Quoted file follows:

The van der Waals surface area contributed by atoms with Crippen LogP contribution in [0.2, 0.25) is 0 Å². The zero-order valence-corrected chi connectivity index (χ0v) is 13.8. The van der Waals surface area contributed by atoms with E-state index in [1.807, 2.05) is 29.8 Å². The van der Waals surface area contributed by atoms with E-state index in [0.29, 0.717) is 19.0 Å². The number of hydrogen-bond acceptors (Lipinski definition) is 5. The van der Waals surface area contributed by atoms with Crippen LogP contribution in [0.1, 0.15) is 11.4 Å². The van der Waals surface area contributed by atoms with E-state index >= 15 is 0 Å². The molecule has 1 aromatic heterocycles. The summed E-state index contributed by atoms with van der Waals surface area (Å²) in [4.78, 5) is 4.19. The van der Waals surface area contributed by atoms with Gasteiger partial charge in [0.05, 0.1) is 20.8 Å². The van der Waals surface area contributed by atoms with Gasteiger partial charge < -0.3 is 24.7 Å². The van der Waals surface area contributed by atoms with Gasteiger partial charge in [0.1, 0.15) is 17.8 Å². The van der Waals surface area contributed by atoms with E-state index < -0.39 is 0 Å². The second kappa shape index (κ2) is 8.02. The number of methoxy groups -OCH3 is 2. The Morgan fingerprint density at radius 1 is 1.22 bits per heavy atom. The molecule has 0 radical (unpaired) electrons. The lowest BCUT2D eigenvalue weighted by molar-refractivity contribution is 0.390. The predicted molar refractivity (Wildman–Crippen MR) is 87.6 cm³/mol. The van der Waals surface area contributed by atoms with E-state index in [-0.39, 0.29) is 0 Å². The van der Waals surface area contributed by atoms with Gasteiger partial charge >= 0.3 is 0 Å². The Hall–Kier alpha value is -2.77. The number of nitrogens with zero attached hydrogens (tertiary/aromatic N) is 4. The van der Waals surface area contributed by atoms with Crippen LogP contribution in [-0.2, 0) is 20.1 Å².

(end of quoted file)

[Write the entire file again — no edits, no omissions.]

The van der Waals surface area contributed by atoms with Crippen LogP contribution in [0.2, 0.25) is 0 Å². The zero-order valence-corrected chi connectivity index (χ0v) is 13.8. The van der Waals surface area contributed by atoms with E-state index in [1.807, 2.05) is 29.8 Å². The van der Waals surface area contributed by atoms with E-state index in [0.29, 0.717) is 19.0 Å². The number of hydrogen-bond acceptors (Lipinski definition) is 5. The van der Waals surface area contributed by atoms with Crippen LogP contribution in [0.1, 0.15) is 11.4 Å². The van der Waals surface area contributed by atoms with E-state index >= 15 is 0 Å². The molecule has 1 aromatic heterocycles. The summed E-state index contributed by atoms with van der Waals surface area (Å²) in [4.78, 5) is 4.19. The van der Waals surface area contributed by atoms with Gasteiger partial charge in [0.05, 0.1) is 20.8 Å². The van der Waals surface area contributed by atoms with Gasteiger partial charge < -0.3 is 24.7 Å². The van der Waals surface area contributed by atoms with Gasteiger partial charge in [0.1, 0.15) is 17.8 Å². The van der Waals surface area contributed by atoms with E-state index < -0.39 is 0 Å². The second kappa shape index (κ2) is 8.02. The number of methoxy groups -OCH3 is 2. The Morgan fingerprint density at radius 1 is 1.22 bits per heavy atom. The molecule has 0 radical (unpaired) electrons. The lowest BCUT2D eigenvalue weighted by molar-refractivity contribution is 0.390. The predicted molar refractivity (Wildman–Crippen MR) is 87.6 cm³/mol. The van der Waals surface area contributed by atoms with E-state index in [-0.39, 0.29) is 0 Å². The van der Waals surface area contributed by atoms with Gasteiger partial charge >= 0.3 is 0 Å². The Hall–Kier alpha value is -2.77. The number of nitrogens with zero attached hydrogens (tertiary/aromatic N) is 4. The van der Waals surface area contributed by atoms with Crippen LogP contribution in [-0.2, 0) is 20.1 Å².